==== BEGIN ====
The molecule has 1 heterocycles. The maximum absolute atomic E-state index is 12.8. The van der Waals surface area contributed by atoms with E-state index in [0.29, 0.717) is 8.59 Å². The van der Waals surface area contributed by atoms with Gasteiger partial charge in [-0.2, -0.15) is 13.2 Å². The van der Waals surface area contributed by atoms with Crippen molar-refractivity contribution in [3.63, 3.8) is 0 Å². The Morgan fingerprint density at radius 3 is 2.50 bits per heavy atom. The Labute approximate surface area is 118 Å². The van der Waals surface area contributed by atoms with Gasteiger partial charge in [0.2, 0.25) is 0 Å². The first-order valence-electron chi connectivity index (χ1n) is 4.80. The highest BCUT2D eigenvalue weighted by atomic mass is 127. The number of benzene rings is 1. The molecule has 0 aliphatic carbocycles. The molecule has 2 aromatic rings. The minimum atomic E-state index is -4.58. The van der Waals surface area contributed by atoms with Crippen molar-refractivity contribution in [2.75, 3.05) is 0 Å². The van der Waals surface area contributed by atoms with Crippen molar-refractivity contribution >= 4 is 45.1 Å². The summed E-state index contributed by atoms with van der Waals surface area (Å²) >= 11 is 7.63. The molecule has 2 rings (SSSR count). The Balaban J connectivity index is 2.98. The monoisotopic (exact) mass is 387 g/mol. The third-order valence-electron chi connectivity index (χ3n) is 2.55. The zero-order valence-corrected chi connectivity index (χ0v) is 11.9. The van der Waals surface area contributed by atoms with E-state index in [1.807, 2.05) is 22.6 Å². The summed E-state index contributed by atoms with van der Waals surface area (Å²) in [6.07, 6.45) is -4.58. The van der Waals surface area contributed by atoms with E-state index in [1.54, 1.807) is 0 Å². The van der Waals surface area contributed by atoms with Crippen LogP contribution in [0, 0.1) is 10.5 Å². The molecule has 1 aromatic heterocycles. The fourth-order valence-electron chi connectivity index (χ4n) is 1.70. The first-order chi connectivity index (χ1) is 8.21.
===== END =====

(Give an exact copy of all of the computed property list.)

The molecule has 1 heterocycles. The maximum absolute atomic E-state index is 12.8. The van der Waals surface area contributed by atoms with E-state index in [0.29, 0.717) is 8.59 Å². The van der Waals surface area contributed by atoms with Gasteiger partial charge in [-0.2, -0.15) is 13.2 Å². The van der Waals surface area contributed by atoms with Crippen molar-refractivity contribution in [3.63, 3.8) is 0 Å². The Morgan fingerprint density at radius 3 is 2.50 bits per heavy atom. The Labute approximate surface area is 118 Å². The van der Waals surface area contributed by atoms with Gasteiger partial charge in [0.2, 0.25) is 0 Å². The first-order valence-electron chi connectivity index (χ1n) is 4.80. The highest BCUT2D eigenvalue weighted by atomic mass is 127. The number of benzene rings is 1. The molecule has 0 aliphatic carbocycles. The molecule has 2 aromatic rings. The minimum atomic E-state index is -4.58. The van der Waals surface area contributed by atoms with Crippen molar-refractivity contribution in [2.75, 3.05) is 0 Å². The van der Waals surface area contributed by atoms with Crippen molar-refractivity contribution >= 4 is 45.1 Å². The summed E-state index contributed by atoms with van der Waals surface area (Å²) >= 11 is 7.63. The molecule has 2 rings (SSSR count). The Balaban J connectivity index is 2.98. The monoisotopic (exact) mass is 387 g/mol. The third-order valence-electron chi connectivity index (χ3n) is 2.55. The zero-order valence-corrected chi connectivity index (χ0v) is 11.9. The van der Waals surface area contributed by atoms with E-state index in [1.807, 2.05) is 22.6 Å². The summed E-state index contributed by atoms with van der Waals surface area (Å²) in [6.07, 6.45) is -4.58. The van der Waals surface area contributed by atoms with E-state index in [1.54, 1.807) is 0 Å². The van der Waals surface area contributed by atoms with Crippen LogP contribution in [0, 0.1) is 10.5 Å². The molecule has 1 aromatic heterocycles. The fourth-order valence-electron chi connectivity index (χ4n) is 1.70. The first-order chi connectivity index (χ1) is 8.21.